• acatholic

FEB. 14. ORDINARY TIME. (B) WK. 6. SUN. MK. 1. 40-50

Updated: Aug 24

A leper came to Jesus and pleaded on his knees: ‘If you want to’ he said ‘you can cure me.’ Feeling sorry for him, Jesus stretched out his hand and touched him. ‘Of course I want to!’ he said. ‘Be cured!’ And the leprosy left him at once and he was cured. Jesus immediately sent him away and sternly ordered him, ‘Mind you say nothing to anyone, but go and show yourself to the priest, and make the offering for your healing prescribed by Moses as evidence of your recovery.’ The man went away, but then started talking about it freely and telling the story everywhere, so that Jesus could no longer go openly into any town, but had to stay outside in places where nobody lived. Even so, people from all around would come to him.

The first reading accompanying this Gospel today (Leviticus 13:1-2,44-46) informs us of how, in the time of Christ, lepers were cast out of society, treated as outcasts, and nobody was permitted to touch them, and they had to call out “unclean, unclean” when near others.

One of the core teachings of Christ, and Christianity however is, under no circumstances is anybody to be treated as an outcast, and he bears witness to this truth in today’s Gospel where we are specifically told Christ “touched” the leper, and healed him.

Leprosy, at the time of Christ, was certainly viewed as a dangerous and serious condition due to it being so contagious. In Christ’s eyes however there was (and is today) a condition much more serious than leprosy, and that is sin.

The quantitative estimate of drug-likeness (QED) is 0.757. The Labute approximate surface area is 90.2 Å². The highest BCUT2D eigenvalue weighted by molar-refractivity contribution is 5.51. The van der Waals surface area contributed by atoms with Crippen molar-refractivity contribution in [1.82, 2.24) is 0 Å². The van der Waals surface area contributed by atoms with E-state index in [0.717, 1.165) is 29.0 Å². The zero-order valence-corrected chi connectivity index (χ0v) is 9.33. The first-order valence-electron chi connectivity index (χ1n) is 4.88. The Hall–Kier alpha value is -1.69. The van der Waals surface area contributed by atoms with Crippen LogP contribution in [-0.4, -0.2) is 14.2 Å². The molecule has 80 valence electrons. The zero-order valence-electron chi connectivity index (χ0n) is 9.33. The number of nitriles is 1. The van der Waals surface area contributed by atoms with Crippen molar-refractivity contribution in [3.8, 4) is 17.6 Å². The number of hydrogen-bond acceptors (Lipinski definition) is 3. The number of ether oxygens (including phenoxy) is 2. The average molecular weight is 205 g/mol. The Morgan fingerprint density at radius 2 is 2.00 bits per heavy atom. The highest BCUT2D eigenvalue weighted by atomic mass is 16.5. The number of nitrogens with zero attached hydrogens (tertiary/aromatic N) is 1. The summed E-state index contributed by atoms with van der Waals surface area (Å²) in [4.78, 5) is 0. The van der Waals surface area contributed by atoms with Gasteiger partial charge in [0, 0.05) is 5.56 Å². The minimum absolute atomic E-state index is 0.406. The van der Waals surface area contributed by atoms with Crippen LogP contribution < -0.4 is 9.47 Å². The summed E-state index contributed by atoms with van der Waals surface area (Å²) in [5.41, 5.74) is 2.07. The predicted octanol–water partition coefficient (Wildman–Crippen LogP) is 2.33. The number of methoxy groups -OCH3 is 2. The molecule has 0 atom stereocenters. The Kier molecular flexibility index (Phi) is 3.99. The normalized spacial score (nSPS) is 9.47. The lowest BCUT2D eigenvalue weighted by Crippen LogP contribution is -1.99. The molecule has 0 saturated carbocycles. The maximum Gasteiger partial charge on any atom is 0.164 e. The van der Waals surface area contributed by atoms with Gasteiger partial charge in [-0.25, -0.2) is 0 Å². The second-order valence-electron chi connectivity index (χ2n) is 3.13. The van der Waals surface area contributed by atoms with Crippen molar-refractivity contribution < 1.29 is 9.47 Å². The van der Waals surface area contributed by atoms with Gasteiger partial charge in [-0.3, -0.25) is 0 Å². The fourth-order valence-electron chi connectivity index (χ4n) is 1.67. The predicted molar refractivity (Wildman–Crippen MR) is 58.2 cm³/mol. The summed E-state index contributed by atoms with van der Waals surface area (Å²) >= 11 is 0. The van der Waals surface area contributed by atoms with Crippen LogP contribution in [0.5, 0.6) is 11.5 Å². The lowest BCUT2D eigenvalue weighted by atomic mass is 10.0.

And while leprosy has been largely cured, the same thing cannot be said of sin which, in our modern world, appears extremely contagious.

Fortunately for us today the teaching of Christ, that nobody is to be treated as an outcast, also applies to sinners, a message constantly being proclaimed today by his Church! This means all we have to do, when we find our lives have been impacted by sin, is to imitate the Leper in today’s reading where: “A leper came to Jesus and pleaded on his knees: ‘If you want to’ he said ‘you can cure me’.”

I think, in reading the Gospels today, we are perfectly correct in applying the lessons of today’s reading to the evil of sin as Christ’s approach to this “condition” is exactly the same; - Of course I want to!’ he said. ‘Be cured!’ And the leprosy left him at once and he was cured.”

One of the truths of the Christian Faith that is often overlooked is that Christ Loves sinners!

This is a message that needs to be clearly understood, and proclaimed, as Christ wants sinners to come to him; - with the exact same sentiments as the leper; - “on his knees” and with Faith his condition will be cured; - as it was in today’s reading; - and as it is on leaving confession!

The “cure” that took place for the leper, and the “cure” that takes place in a confessional are exactly the same, and it is interesting Christ asked the cure be kept private. This is because any Divine cure is meant to result in a more intimate and loving relationship with God, and it is not an event to be discussed or revealed to others. Rather, it is meant to result in a deeper Faith; - and an amended way of life that is sustained by that Faith!

Gospel Acclamation Luke 7:16

Alleluia, alleluia!

A great prophet has appeared among us;

God has visited his people.


First reading Leviticus 13:1-2,44-46 The unclean man must live outside the camp

The Lord said to Moses and Aaron, ‘If a swelling or scab or shiny spot appears on a man’s skin, a case of leprosy of the skin is to be suspected. The man must be taken to Aaron, the priest, or to one of the priests who are his sons.

‘The man is leprous: he is unclean. The priest must declare him unclean; he is suffering from leprosy of the head. A man infected with leprosy must wear his clothing torn and his hair disordered; he must shield his upper lip and cry, “Unclean, unclean.” As long as the disease lasts he must be unclean; and therefore he must live apart: he must live outside the camp.’

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